At the start of the millennium, Benji Webbe was feeling like he may have missed his chance at making a life for himself in music. “I wasn’t sure what was going to happen to be honest,” the Skindred frontman remembers. “[Benji’s previous band] Dub War had split up but I was still coming up with song ideas. Back then it was just me jamming with [Skindred bassist] Dan Pugsley, but we couldn’t find anyone else that we really wanted to play with.”
As Dan and Benji tried in vain to play with various unsuitable musicians their frustrations grew, to the point where the pair of them decided to start creating music by themselves. “We just went off on our own and were writing as a pair,” Benji continues. “If nothing had come of it then I guess I would have gone off to try to do something else. But we thought we had some good stuff; a few of the songs that ended up on our first record actually came out of that first session.”
One of these would go on to become a Skindred anthem. “Dan came up with the idea for Nobody back then,” says Benji. “He brought it in one day and I remember thinking that there was definitely something about it that I liked, that I could add something really cool to it.”
Although the duo had a few songs that they believed in, they still were without half a band – until a chance meeting with Benji’s former Dub War bandmates gave birth to Skinded’s first incarnation.
“I went to a party and I bumped into Jeff [Rose, guitar] and Ginge [AKA Martin Ford, drums] and I was telling them that we had some great songs, but nobody to play them with us!” Benji laughs. “So, they offered to join the band. We had split amicably so I didn’t see any reason why I wouldn’t do that.”
With Skindred now a complete band they headed out on the road, honing the skills that would see them become that most consistently brilliant of live bands that we have come to know and love. During these shows Benji would study the crowd reactions to certain songs. One seemed to constantly get a huge response.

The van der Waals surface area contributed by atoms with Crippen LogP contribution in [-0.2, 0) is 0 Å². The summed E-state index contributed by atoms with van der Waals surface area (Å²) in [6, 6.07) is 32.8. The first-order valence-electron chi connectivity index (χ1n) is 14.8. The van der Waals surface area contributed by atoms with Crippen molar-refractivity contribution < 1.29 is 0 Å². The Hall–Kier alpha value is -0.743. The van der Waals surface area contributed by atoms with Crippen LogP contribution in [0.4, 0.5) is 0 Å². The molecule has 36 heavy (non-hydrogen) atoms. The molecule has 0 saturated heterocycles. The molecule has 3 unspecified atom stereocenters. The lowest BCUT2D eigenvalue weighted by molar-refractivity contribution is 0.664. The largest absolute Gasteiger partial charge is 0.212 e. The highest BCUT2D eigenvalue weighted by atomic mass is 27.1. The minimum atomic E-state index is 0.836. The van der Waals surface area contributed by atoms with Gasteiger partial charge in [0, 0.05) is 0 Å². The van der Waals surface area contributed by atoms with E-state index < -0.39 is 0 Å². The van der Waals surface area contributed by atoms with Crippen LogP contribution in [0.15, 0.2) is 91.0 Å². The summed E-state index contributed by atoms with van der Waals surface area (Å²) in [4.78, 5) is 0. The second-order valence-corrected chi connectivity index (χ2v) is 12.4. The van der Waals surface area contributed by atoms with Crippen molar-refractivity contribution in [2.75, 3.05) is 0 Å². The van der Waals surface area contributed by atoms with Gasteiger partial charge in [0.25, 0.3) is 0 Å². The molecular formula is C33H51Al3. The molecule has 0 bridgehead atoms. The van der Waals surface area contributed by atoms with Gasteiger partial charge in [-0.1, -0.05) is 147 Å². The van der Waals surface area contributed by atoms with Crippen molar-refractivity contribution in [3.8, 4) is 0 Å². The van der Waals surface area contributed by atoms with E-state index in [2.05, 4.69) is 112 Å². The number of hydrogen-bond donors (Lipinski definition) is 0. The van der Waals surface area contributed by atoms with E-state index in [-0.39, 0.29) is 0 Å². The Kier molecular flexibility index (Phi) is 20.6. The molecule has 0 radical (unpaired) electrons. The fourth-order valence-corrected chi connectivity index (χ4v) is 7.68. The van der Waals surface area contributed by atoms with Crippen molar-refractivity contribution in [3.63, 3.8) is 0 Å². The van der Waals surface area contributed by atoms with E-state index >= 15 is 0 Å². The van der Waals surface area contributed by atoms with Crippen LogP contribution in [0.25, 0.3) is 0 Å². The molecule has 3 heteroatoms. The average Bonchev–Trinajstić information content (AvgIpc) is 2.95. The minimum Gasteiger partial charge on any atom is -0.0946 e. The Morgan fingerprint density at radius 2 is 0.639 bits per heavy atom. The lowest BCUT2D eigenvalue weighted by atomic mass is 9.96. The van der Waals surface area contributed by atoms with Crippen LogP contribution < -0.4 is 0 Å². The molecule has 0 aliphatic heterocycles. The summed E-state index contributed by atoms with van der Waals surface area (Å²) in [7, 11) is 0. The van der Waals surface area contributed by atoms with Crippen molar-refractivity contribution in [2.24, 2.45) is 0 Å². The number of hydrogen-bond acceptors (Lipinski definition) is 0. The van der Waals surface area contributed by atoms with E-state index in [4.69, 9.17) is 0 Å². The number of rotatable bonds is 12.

“We were playing bottom of the bill on all kinds of little tours, playing pubs and toilet venues, just putting ourselves out and about, you know how it is,” he grins. “But, wherever we went, this song Nobody was getting people moving every night. I was watching it and thinking ‘Hmm… we got a good one here!’ So, I knew when we went in to record that we had to get that song right, because I thought it could be an important one for us.”
Not everyone quite felt the same. Skindred were newly signed to US label Bieler Bros, and, with their record bosses based on the other side of the Atlantic, the band were summoned from Newport to LA to record their debut album with high-profile producer Howard Benson. A man Benji describes as “hard work”.
“Howard had some funny ideas.” Benji sighs. “He had produced P.O.D., Crazy Town, all that stuff. He had a pretty different idea to what he wanted us to sound like to me. It’s fucking rock’n’roll! I wanted it raw and live and fresh! We recorded the music to Nobody and when it came to doing the vocals I just went in the booth and threw out whatever I was feeling. You know me, it wasn’t planned too far in advance, I just like to vibe on stuff. I was in there doing my thing, I came out and thought I’d nailed it and Howard wasn’t happy. He said that it would never work and that we should just delete it there and then. I don’t even think he wanted it on the album, let alone as a single.”
Of course, Benji Webbe is not the sort of person to be dissuaded from his opinion on the strength of one producer’s say-so.
“We bashed heads over it, definitely,” he says. “I think, in our career since, we maybe have tried to do things that were a bit different and unnatural, or we have listened to what the label wanted a bit. But I was sure about this song, I really believed in it, and I wasn’t afraid to tell Howard what I thought. And, well, I ended up getting my own way, so...”
Indeed he did. Nobody stayed on the record, and Skindred’s debut album, Babylon, was released on July 3, 2002. But the drama that characterised the early years of the band wasn’t quite over just yet.